In any given week in the business world I notice technology being used every day that many would call the workplace of the future. The networking group I’m a part of uses a large Microsoft Surface Hub for presentations.
Everyone in attendance carries a smartphone answering emails and texts. As a technology salesman I regularly attend customer appointments and I carry a Surface or an iPad to jot down notes or make presentations. I could do the same with a laptop but find it cumbersome and distracting to try to sit and type during a client discussion so working with a device I can write on digitally so I don’t have to re-enter my notes on a PC later makes a world of difference. I work remotely from a home office much of the time and regularly attend video conference calls with both customers as well as vendors.
It no longer takes fancy equipment and a large boardroom for such a conference but a simple IP camera on a laptop, PC or other device works great. Most of the conferences are just myself and 1 or 2 other people. Having video conferences saves on travel and makes the work week much more productive because I can attend more meetings online than I ever could traveling. I read recently that people only spend about 46% of their average work week in a traditional office environment. Many applications from OneNote or Evernote, to CRM tools, Email, IP phones, etc are all cloud based meaning they can be accessed at anytime from anywhere. In fact all of my corporate applications live on my remote desktop in a data center that I access from whatever device I happen to be on that day. Yes... I know the handwriting is bad :)
In the same article I mentioned earlier statistics were given regarding who uses video conferencing and other technologies. 40% of workers under 44 years or younger used video conferencing rather than audio conferencing on a regular basis. Older employees continue to buck the trend with only 25% of those users taking advantage of video, but users 35-44 found meetings to be more productive using video. Interestingly enough there are still some industries that are holding onto the old way of doing things as technology doesn’t always lend itself naturally to industrial, construction, retail type businesses. However technologies such as IP telephony gives even less tech needy businesses more flexibility with things like auto attendants, call cueing, mobility and more. Cloud services such as Square or Clover for POS, cloud based accounting simplify transactions and accounting. New technologies use GPS to allow for location based marketing detecting where a client is in the area and texting them a special offer enticing them into the store.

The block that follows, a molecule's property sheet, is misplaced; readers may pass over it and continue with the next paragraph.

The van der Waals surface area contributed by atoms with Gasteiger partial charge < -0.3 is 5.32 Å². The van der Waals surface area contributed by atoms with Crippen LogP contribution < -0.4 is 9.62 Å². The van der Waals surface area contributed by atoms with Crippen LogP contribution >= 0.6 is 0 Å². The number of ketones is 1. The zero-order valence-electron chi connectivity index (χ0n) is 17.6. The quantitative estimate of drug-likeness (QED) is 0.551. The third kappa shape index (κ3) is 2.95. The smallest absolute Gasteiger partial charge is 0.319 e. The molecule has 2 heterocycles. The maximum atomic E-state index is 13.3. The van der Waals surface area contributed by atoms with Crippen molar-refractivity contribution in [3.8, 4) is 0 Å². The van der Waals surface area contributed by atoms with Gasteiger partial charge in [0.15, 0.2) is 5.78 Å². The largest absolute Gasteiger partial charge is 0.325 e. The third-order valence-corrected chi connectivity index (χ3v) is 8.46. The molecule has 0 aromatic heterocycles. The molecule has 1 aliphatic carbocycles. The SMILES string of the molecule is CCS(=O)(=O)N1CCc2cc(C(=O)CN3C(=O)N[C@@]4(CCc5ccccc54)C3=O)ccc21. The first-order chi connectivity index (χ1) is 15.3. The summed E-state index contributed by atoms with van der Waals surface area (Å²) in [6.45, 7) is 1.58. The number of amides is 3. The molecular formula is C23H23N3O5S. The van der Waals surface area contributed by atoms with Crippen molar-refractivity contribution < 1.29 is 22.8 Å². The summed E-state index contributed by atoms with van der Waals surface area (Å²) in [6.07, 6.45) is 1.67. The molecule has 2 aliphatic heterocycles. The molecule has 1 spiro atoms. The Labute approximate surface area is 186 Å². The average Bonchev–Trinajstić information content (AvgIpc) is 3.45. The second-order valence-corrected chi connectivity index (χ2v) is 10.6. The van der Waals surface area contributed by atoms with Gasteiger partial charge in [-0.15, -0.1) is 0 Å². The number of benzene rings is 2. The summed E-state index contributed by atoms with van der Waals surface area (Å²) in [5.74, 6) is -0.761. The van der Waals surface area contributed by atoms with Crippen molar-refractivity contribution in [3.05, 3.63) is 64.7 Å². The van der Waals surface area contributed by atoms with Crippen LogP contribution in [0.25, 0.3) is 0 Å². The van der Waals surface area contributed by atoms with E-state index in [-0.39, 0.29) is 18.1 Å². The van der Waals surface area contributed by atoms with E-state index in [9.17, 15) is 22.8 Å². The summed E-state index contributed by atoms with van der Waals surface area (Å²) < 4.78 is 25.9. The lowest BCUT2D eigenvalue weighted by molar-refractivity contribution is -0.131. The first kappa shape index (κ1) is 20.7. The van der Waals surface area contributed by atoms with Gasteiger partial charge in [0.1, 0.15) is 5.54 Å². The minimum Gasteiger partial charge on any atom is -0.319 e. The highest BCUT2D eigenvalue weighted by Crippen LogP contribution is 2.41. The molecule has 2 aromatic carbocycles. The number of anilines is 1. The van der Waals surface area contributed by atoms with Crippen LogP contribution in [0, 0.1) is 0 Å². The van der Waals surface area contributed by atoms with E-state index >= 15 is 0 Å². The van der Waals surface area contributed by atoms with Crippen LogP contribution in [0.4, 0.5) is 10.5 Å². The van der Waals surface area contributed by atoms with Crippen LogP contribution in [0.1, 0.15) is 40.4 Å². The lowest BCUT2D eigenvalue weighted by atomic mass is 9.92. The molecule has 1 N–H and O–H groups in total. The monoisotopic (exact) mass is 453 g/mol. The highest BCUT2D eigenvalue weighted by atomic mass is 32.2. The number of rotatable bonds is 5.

Technology is not just future, companies are using it now, the workplace has already changed. Some businesses are on there way out because of old school thinking and just don’t know it yet. Having your industry "Uber-ed" by a tech savvy new comer is the new norm.
Its been said that "Success in business requires learning as fast as the world is changing". If your business is still planning on the workplace of the future rather than participating in the technology that is already here, its time to get in the game before you are left behind. The modern workplace is changing and the business owner that learns to adapt technology quickly will thrive.
About the Author
Mike is CEO of Agility Communications and a telecom veteran of 20 years, having worked for CenturyLink (Qwest) and as an independent telecom consultant. His industry expertise makes him adept at advising businesses on telecom strategy, helping SMBs optimize their communications, especially in the rapidly evolving landscape of cloud services. He is committed to working with companies to assess their voice and data systems in an effort to remain agile and competitive in the marketplace. When he's not creating value for customers, Mike and his family spend time outdoors and like to take in the arts. Mike is a consummate hobbyist including sports, boating and the outdoors. He loves to talk sports and is an avid Warriors fan.
Connect with Mike on LinkedIn or read his latest posts on the Agility Communications webpage.